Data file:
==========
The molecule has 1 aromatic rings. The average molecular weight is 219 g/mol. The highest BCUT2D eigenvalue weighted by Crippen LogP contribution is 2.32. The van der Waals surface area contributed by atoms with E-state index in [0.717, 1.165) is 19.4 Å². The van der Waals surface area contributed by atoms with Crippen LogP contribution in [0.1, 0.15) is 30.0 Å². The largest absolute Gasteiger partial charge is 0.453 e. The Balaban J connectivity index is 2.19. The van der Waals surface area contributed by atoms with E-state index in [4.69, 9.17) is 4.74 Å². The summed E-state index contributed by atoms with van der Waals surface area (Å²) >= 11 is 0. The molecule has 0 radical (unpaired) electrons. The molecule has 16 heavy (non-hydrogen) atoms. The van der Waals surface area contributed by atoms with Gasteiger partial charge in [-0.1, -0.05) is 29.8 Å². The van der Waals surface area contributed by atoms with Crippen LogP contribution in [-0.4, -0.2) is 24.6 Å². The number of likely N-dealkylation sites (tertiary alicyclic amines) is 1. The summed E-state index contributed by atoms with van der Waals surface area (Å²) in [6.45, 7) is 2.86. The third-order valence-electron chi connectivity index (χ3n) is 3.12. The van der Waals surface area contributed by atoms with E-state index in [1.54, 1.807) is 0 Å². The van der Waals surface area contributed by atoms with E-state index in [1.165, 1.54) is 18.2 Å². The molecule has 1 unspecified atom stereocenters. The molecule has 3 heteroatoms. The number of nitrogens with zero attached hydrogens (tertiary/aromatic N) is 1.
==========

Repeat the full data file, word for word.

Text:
The molecule has 1 aromatic rings. The average molecular weight is 219 g/mol. The highest BCUT2D eigenvalue weighted by Crippen LogP contribution is 2.32. The van der Waals surface area contributed by atoms with E-state index in [0.717, 1.165) is 19.4 Å². The van der Waals surface area contributed by atoms with Crippen LogP contribution in [0.1, 0.15) is 30.0 Å². The largest absolute Gasteiger partial charge is 0.453 e. The Balaban J connectivity index is 2.19. The van der Waals surface area contributed by atoms with E-state index in [4.69, 9.17) is 4.74 Å². The summed E-state index contributed by atoms with van der Waals surface area (Å²) >= 11 is 0. The molecule has 0 radical (unpaired) electrons. The molecule has 16 heavy (non-hydrogen) atoms. The van der Waals surface area contributed by atoms with Gasteiger partial charge in [-0.1, -0.05) is 29.8 Å². The van der Waals surface area contributed by atoms with Crippen LogP contribution in [-0.4, -0.2) is 24.6 Å². The number of likely N-dealkylation sites (tertiary alicyclic amines) is 1. The summed E-state index contributed by atoms with van der Waals surface area (Å²) in [6.45, 7) is 2.86. The third-order valence-electron chi connectivity index (χ3n) is 3.12. The van der Waals surface area contributed by atoms with E-state index in [1.54, 1.807) is 0 Å². The van der Waals surface area contributed by atoms with E-state index in [1.165, 1.54) is 18.2 Å². The molecule has 1 unspecified atom stereocenters. The molecule has 3 heteroatoms. The number of nitrogens with zero attached hydrogens (tertiary/aromatic N) is 1.